This way they would report themselves more honestly. Right, okay. I would answer to that, you might just go with the 4s rather than the 5s. If you look at answers such as ‘strongly agree’, you could still just tick ‘agree’ Or for other worded items, ‘definitely true of myself’/‘not true of myself’, you could tick ‘somewhat true of myself’ or ‘hardly true of myself’. So the wise person might not go to the extreme, because they know they don’t to it all the time. They might not say ‘definitely true of myself’, but they might say ‘ mostly true of myself’
So they’re not going to go the opposite end of the scale, but they might modify their choice downwards.
Exactly. I don’t think that someone who really strives for that would go to the other direction and say ‘No – this is just not true of myself’. So again, I’m not too worried about it in this regard. That’s why I like mixed methods. In the end what you have to do, of course, is pick out the people who are coming out high on the scale and those that are coming out low on the scale, and then look at how these people are different. What characterises people who are really high on the scale, and what distinguishes them from people really low on the scale? Then you have some qualitative interviews, as I did when looking at how wise people cope with crises and obstacles in life and how not-so-wise people do it, and there is indeed a difference! That kind of gives you some confidence that you are getting at something. Now, is there measurement error? Sure. This is not perfect. This is not an objective yardstick we have – your height or weight – but that’s true for all psychological measures, not just the wisdom measures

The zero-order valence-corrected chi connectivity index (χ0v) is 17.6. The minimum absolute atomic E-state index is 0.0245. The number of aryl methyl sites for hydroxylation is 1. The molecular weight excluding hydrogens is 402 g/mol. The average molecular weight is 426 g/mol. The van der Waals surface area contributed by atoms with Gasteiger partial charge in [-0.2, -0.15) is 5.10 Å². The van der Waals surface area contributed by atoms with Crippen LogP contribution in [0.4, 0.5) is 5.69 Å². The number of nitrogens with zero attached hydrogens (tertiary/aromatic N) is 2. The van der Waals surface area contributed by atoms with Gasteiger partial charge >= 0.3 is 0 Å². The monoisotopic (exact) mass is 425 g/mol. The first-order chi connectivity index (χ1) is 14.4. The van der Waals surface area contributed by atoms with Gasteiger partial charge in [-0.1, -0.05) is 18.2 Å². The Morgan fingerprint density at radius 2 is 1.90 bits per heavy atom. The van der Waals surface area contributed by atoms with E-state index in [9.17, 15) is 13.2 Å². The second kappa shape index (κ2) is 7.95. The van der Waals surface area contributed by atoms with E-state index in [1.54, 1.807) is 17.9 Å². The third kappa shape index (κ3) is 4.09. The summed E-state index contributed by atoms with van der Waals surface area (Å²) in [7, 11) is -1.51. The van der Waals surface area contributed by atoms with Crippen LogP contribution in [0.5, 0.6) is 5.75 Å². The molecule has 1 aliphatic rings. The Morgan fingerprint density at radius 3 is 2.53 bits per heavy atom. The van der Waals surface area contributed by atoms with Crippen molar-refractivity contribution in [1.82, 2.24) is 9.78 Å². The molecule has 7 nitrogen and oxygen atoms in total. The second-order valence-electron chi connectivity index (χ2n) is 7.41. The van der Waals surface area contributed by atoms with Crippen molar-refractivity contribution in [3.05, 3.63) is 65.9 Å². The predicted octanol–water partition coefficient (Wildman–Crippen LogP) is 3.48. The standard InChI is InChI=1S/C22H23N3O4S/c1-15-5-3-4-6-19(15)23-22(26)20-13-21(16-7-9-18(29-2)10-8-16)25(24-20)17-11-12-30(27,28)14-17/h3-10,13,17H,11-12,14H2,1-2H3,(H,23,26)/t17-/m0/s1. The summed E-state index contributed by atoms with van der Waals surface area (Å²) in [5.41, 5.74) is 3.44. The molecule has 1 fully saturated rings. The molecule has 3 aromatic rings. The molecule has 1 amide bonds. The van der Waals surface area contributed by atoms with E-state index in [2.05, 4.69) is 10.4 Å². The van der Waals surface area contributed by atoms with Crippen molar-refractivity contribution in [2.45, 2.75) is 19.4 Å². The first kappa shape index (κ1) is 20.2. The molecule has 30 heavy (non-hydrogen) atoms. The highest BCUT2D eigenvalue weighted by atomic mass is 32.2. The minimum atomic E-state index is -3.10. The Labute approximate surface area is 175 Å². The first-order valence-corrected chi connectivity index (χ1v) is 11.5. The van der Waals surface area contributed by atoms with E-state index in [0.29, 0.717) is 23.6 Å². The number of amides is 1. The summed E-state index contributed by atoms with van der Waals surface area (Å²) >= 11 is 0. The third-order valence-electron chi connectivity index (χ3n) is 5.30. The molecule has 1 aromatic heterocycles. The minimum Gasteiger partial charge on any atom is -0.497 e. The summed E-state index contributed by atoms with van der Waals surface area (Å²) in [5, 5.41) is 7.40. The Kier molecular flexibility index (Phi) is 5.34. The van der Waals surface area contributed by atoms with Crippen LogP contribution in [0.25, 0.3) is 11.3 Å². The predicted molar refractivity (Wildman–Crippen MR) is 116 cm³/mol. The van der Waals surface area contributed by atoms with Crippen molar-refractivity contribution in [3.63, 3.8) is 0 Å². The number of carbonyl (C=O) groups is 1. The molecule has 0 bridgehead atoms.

The only element of what we are talking about that I thought applied specifically to wisdom more than any other trait was this problem of wise people being more humble. If you are being asked to rate essentially how wise you are, that’s a problem, but that wouldn’t necessarily apply to quite a lot of other traits. But all the social desirability issues I see would apply to many traits.
I’m not so sure about that either. I was just working with the resilience scales, you know, ‘I am able to bounce back when bad things happen’ or mastery, ‘I feel I am in control’. You can fool yourself in the same way. But, in the end, what matters? Does it matter that you think you are in control, or that you actually are in control?! The jury is still out on this. This is the same with objective and subjective health. It turns out that subjective health is a better predictor for survival and a lot of other things, than objective health.
Does it matter that you think you are in control, or that you actually are in control?! The jury is still out on this. This is the same with objective and subjective health. It turns out that subjective health is a better predictor for survival and a lot of other things, than objective health.
I also heard recently that the fear of stress is a bigger killer than stress itself?
Right, right. Perceived stress. If you see a lot of stress, that might actually be worse than if you actually have the stress, and that goes of course with coping with stress and this kind of thing. So, all scales have this problem and I don’t see it as particularly different for the wisdom scale. This is why in the end we need, a kind of a mixed method approach, ideally. This is what Judith (Glück) was saying at the Wisdom Forum. Ideally you need to follow these people round and see what they’re doing.